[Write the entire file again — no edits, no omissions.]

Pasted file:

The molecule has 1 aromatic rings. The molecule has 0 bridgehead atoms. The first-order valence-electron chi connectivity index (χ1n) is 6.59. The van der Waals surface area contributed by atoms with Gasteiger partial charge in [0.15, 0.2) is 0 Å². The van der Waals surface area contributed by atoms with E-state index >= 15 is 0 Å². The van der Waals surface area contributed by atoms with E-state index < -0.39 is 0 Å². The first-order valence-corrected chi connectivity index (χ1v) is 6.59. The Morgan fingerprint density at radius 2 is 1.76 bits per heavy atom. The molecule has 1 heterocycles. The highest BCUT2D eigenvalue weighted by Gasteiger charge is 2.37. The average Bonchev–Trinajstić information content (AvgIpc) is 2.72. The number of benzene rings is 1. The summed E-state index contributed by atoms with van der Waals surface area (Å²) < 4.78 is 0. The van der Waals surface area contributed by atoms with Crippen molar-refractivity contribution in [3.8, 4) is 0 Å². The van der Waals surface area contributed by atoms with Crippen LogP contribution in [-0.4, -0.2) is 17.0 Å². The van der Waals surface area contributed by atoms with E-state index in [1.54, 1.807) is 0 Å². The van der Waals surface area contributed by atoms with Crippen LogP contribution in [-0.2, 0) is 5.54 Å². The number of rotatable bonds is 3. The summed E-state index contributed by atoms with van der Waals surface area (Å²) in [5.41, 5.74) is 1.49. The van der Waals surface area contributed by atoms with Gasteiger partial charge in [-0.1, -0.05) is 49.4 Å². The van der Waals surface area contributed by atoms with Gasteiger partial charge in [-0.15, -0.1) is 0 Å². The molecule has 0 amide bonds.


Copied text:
The molecule has 1 aromatic rings. The molecule has 0 bridgehead atoms. The first-order valence-electron chi connectivity index (χ1n) is 6.59. The van der Waals surface area contributed by atoms with Gasteiger partial charge in [0.15, 0.2) is 0 Å². The van der Waals surface area contributed by atoms with E-state index >= 15 is 0 Å². The van der Waals surface area contributed by atoms with E-state index < -0.39 is 0 Å². The first-order valence-corrected chi connectivity index (χ1v) is 6.59. The Morgan fingerprint density at radius 2 is 1.76 bits per heavy atom. The molecule has 1 heterocycles. The highest BCUT2D eigenvalue weighted by Gasteiger charge is 2.37. The average Bonchev–Trinajstić information content (AvgIpc) is 2.72. The number of benzene rings is 1. The summed E-state index contributed by atoms with van der Waals surface area (Å²) < 4.78 is 0. The van der Waals surface area contributed by atoms with Crippen molar-refractivity contribution in [3.8, 4) is 0 Å². The van der Waals surface area contributed by atoms with Crippen LogP contribution in [-0.4, -0.2) is 17.0 Å². The van der Waals surface area contributed by atoms with E-state index in [1.54, 1.807) is 0 Å². The van der Waals surface area contributed by atoms with Crippen LogP contribution in [-0.2, 0) is 5.54 Å². The number of rotatable bonds is 3. The summed E-state index contributed by atoms with van der Waals surface area (Å²) in [5.41, 5.74) is 1.49. The van der Waals surface area contributed by atoms with Gasteiger partial charge in [-0.1, -0.05) is 49.4 Å². The van der Waals surface area contributed by atoms with Gasteiger partial charge in [-0.15, -0.1) is 0 Å². The molecule has 0 amide bonds.